In 1600 the human population was about half a billion. In the 1990s it increased by the same amount. People who are now over forty have lived through a doubling of the world's human population. It is natural for them to think that these numbers will be maintained. Natural, but - unless humans really are different from all other animals — mistaken.

The human population growth that has taken place over the past few hundred years resembles nothing so much as the spikes that occur in the numbers of rabbits, house mice and plague rats. Like them, it can only be short-lived. Already fertility is falling throughout much of the world. As Morrison observes, humans are like other animals in responding to stress.

They react to scarcity and overcrowding by tuning down the reproductive urge:

Many other animals seem to have a hormone-regulated response to environmental stress that switches their metabolism into a more economical mode whenever resources become scarce. Inevitably, the energy-hungry processes of reproduction are the first to be targeted.... The telltale hormonal signature of this process . . . has been identified in captive lowland gorillas, and in women.

In responding to environmental stress by ceasing to breed, humans are no different from other mammals.
The current spike in human numbers may come to an end for any number of reasons — climate change, new patterns of disease, the side effects of war, a downward spiral in the birth rate, or a mix of these and other, unknown factors. Whatever brings about its end, it is an aberration:

... if the human plague is really as normal as it looks, then the collapse curve should mirror the population growth curve. This means that the bulk of the collapse will not take much more than one hundred years, and by the year 2150 the biosphere should be safely back to its preplague population of Homo sapiens - somewhere between 0.5 and 1 billion.

Humans are like any other plague animal. They cannot destroy the Earthy but they can easily wreck the environment that sustains them. The most likely of Lovelock's four outcomes is a version of the first, in which disseminated primatemaia is cured by a large-scale decline in human numbers.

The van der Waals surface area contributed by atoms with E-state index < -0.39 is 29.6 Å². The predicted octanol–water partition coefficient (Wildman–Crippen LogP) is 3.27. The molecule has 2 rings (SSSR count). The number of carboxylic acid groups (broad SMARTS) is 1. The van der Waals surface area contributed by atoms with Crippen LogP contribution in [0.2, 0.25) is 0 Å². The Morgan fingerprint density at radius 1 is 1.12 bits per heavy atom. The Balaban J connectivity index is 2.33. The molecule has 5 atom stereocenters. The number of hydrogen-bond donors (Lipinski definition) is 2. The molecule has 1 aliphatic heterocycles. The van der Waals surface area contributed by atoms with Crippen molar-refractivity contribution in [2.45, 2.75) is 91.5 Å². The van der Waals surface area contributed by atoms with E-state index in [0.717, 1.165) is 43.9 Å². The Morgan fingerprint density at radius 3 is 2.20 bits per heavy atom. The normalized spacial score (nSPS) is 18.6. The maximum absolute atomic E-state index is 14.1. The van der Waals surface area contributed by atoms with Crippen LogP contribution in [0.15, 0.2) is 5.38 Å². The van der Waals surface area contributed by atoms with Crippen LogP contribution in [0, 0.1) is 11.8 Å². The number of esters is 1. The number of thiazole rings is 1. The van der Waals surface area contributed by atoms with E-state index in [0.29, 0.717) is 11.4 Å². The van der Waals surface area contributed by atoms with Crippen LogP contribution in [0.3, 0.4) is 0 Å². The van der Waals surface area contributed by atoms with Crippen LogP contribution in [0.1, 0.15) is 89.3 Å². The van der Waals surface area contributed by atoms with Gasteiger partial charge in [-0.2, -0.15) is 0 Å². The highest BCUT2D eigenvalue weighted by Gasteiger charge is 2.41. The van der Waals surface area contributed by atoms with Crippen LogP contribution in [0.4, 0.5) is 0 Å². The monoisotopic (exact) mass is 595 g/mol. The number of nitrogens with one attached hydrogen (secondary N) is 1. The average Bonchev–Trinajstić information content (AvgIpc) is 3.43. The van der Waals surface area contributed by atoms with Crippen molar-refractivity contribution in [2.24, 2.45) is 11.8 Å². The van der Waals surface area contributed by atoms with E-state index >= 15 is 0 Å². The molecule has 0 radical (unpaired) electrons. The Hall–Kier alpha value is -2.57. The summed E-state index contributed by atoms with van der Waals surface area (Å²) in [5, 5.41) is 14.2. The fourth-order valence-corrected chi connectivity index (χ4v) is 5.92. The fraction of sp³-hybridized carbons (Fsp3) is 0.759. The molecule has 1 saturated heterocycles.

'Humanity' does not exist. There are only humans, driven by conflicting needs and illusions, and subject to every kind of infirmity of will and judgement.

At present there are nearly two hundred sovereign states in the world. Most are unstable, oscillating between weak democracy and weak tyranny; many are rusted through with corruption, or controlled by organised crime; whole regions of the world - much of Africa, southern Asia, Russia, the Balkans and the Caucasus, and parts of South America - are strewn with corroded or collapsed states.

At the same time, the world's most powerful states - the United States, China and Japan - will not accept any fundamental limitation on their sovereignty. They are jealous of their freedom of action, if only because they have been enemies in the past and know they may become so again in the future.

Yet it is not the number of sovereign states that makes technology ungovernable. It is technology itself. The ability to design new viruses for use in genocidal weapons does not require enormous resources of money, plant or equipment. New technologies of mass destruction are cheap; the knowledge they embody is free. It is impossible to prevent them becoming ever more easily available.
Bill Joy, one of the pioneers of the new information technologies, has written thus:

The 21st century technologies - genetics, nanotechnologies and robotics - are so powerful that they can spawn whole new classes of accidents

and abuses. Most dangerously, for the first time, these accidents and abuses are widely within the reach of individuals or small groups. They will not require large facilities or rare raw materials. Knowledge alone will enable the use of them. Thus we have the possibility not just of weapons of mass destruction but of knowledge-enabled mass destruction (KMD), this destructiveness hugely amplified by the power of self-replication.

In part, governments have created this situation. By ceding so much control over new technology to the marketplace they have colluded in their own powerlessness. Nevertheless, the proliferation of new weapons of mass destruction is not in the end a result of errors in policy. It is a consequence of the diffusion of knowledge.
Controls on technology cannot be enforced. The genetic modification of crops, animals or humans may be forbidden in some countries, but it will go ahead in others. The world's powers can pledge that genetic engineering will have only benign uses, but it can be only a matter of time before it is used for purposes of war.

Perhaps the world's most unstable states can be prevented from acquiring nuclear capability. But how can biological weapons be kept out of the hands of forces no government controls?
If anything about the present century is certain, it is that the power conferred on 'humanity' by new technologies will be used to commit atrocious crimes against it. If it becomes possible to clone human beings, soldiers will be bred in whom normal human emotions are stunted or absent. Genetic engineering may enable age-old diseases to be eradicated. At the same time, it is likely to be the technology of choice in future genocides.

Those who ignore the destructive potential of new technologies can do so only because they ignore history. Pogroms are as old as Christendom; but without railways, the telegraph and poison gas there could have been no Holocaust. There have always been tyrannies; but without modern means of transport and communication, Stalin and Mao could not have built their gulags. Humanity's worst crimes were made possible only by modern technology.